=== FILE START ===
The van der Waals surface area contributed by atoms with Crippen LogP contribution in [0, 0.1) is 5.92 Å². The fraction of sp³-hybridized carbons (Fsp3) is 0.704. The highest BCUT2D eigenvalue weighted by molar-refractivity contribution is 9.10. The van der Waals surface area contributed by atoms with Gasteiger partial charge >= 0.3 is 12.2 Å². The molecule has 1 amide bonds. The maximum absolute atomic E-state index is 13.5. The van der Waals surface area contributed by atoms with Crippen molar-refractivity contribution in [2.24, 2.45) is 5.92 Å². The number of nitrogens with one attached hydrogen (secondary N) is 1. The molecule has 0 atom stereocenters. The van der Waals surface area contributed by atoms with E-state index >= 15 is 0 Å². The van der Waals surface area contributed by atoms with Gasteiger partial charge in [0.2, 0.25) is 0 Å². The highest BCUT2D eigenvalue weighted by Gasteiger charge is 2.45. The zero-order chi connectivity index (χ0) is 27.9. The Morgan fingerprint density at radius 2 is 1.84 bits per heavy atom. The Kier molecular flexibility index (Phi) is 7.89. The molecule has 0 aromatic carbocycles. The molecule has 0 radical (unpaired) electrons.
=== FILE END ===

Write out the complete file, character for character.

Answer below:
The van der Waals surface area contributed by atoms with Crippen LogP contribution in [0, 0.1) is 5.92 Å². The fraction of sp³-hybridized carbons (Fsp3) is 0.704. The highest BCUT2D eigenvalue weighted by molar-refractivity contribution is 9.10. The van der Waals surface area contributed by atoms with Gasteiger partial charge >= 0.3 is 12.2 Å². The molecule has 1 amide bonds. The maximum absolute atomic E-state index is 13.5. The van der Waals surface area contributed by atoms with Crippen molar-refractivity contribution in [2.24, 2.45) is 5.92 Å². The number of nitrogens with one attached hydrogen (secondary N) is 1. The molecule has 0 atom stereocenters. The van der Waals surface area contributed by atoms with E-state index >= 15 is 0 Å². The van der Waals surface area contributed by atoms with Gasteiger partial charge in [0.2, 0.25) is 0 Å². The highest BCUT2D eigenvalue weighted by Gasteiger charge is 2.45. The zero-order chi connectivity index (χ0) is 27.9. The Morgan fingerprint density at radius 2 is 1.84 bits per heavy atom. The Kier molecular flexibility index (Phi) is 7.89. The molecule has 0 aromatic carbocycles. The molecule has 0 radical (unpaired) electrons.